How to walk Tasmania’s Three Capes Track

When the Three Capes Track opened two days before Christmas 2015, it immediately set a new benchmark for Australian bushwalks, creating a hike that’s both heady and hedonistic, combining the raw beauty of the southern hemisphere’s highest sea cliffs with comforts and interpretation unsurpassed by any other trail in the country.

Has the Overland Track, Australia’s most famous long-distance walk, just been usurped? Edging along the tops of cliffs that soar more than 300m above the unruly Southern Ocean, the Three Capes Track has quickly assumed the mantle of Australia’s most intriguing bushwalk.

The four-day, 46km track opened to huge expectations at the end of 2015 and was quickly embraced. Replacing faint existing trails that were known mostly for their difficulty, it opened Tasmania’s Tasman Peninsula to a new breed of walkers, providing wide and smooth trails and the most luxurious and comfortable public huts in Australia. Within one month, more than twice the number of people had hiked to Cape Pillar, the track’s southern tip, than typically used to walk there in a year.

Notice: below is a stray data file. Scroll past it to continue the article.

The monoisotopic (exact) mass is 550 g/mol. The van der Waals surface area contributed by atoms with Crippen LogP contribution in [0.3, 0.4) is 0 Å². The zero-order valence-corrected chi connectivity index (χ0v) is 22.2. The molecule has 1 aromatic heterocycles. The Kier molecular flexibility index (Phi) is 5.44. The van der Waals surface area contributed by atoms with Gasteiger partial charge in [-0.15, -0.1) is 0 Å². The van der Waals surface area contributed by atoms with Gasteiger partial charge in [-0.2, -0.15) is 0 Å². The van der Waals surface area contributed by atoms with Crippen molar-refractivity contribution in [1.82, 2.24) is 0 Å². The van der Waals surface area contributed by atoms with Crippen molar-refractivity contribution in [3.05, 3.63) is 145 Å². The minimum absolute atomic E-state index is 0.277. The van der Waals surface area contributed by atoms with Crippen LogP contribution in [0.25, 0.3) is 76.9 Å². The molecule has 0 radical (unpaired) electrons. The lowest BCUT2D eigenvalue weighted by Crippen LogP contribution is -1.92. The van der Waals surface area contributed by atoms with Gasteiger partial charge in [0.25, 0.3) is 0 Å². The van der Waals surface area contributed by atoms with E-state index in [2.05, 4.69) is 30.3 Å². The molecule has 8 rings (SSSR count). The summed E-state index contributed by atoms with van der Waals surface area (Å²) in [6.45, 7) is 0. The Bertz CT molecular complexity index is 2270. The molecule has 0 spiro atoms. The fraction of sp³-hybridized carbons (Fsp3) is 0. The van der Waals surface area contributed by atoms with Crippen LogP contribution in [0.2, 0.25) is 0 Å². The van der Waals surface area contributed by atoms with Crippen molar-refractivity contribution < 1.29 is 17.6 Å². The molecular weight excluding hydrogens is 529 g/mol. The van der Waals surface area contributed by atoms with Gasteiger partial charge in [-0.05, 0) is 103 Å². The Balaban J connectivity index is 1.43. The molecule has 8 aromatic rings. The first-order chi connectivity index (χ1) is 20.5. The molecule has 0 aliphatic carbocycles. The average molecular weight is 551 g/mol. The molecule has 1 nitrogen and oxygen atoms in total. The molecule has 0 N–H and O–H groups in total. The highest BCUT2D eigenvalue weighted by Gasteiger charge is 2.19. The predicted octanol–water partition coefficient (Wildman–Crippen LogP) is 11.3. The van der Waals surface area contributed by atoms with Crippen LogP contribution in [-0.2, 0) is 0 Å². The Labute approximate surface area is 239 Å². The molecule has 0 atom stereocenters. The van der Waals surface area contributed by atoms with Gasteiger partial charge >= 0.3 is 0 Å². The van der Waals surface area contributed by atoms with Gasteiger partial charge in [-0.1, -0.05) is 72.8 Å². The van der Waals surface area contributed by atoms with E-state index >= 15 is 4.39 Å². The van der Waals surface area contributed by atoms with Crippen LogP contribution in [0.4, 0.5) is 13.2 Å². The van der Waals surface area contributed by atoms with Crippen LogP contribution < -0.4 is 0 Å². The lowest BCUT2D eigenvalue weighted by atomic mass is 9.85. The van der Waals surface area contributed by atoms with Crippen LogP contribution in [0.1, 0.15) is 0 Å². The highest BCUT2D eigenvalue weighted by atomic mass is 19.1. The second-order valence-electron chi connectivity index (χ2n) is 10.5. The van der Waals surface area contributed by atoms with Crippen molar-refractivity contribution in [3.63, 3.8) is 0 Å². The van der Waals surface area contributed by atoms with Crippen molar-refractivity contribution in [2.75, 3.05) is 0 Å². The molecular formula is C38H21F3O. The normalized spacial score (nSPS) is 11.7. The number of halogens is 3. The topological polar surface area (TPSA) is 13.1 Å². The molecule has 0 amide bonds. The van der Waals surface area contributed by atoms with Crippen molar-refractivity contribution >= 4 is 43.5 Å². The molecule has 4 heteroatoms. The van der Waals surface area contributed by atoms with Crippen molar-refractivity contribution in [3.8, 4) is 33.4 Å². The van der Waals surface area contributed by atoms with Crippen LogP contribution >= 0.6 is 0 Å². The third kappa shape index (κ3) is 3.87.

There’s great variety along the way, as the track winds in and out of heathland, dry woodland and a striking section of rainforest on the shoulder of Mt. Fortescue. But its finest moments come when the track teeters along the cliff edge on its approach to Cape Pillar and the Blade. As the Roaring 40s winds inevitably howl in from the Southern Ocean, there’s a humbling sense of being poised at the edge of the world.

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